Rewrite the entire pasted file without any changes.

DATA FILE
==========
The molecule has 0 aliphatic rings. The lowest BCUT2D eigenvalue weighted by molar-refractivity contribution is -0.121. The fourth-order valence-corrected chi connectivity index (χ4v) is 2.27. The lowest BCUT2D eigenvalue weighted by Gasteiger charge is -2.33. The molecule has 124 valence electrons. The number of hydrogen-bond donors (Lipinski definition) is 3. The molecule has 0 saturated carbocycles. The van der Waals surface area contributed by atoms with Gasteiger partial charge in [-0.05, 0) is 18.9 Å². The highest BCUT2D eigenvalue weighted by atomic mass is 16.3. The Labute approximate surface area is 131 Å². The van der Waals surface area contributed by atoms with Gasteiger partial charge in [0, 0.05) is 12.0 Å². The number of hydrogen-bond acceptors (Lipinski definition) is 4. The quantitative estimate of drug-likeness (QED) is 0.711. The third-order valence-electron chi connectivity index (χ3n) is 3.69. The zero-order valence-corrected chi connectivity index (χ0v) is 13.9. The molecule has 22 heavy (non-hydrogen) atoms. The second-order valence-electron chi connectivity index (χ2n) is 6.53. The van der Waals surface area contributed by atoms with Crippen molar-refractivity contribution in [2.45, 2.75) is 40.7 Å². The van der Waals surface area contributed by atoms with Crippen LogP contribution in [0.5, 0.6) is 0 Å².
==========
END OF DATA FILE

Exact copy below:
The molecule has 0 aliphatic rings. The lowest BCUT2D eigenvalue weighted by molar-refractivity contribution is -0.121. The fourth-order valence-corrected chi connectivity index (χ4v) is 2.27. The lowest BCUT2D eigenvalue weighted by Gasteiger charge is -2.33. The molecule has 124 valence electrons. The number of hydrogen-bond donors (Lipinski definition) is 3. The molecule has 0 saturated carbocycles. The van der Waals surface area contributed by atoms with Gasteiger partial charge in [-0.05, 0) is 18.9 Å². The highest BCUT2D eigenvalue weighted by atomic mass is 16.3. The Labute approximate surface area is 131 Å². The van der Waals surface area contributed by atoms with Gasteiger partial charge in [0, 0.05) is 12.0 Å². The number of hydrogen-bond acceptors (Lipinski definition) is 4. The quantitative estimate of drug-likeness (QED) is 0.711. The third-order valence-electron chi connectivity index (χ3n) is 3.69. The zero-order valence-corrected chi connectivity index (χ0v) is 13.9. The molecule has 22 heavy (non-hydrogen) atoms. The second-order valence-electron chi connectivity index (χ2n) is 6.53. The van der Waals surface area contributed by atoms with Crippen molar-refractivity contribution in [2.45, 2.75) is 40.7 Å². The van der Waals surface area contributed by atoms with Crippen LogP contribution in [0.5, 0.6) is 0 Å².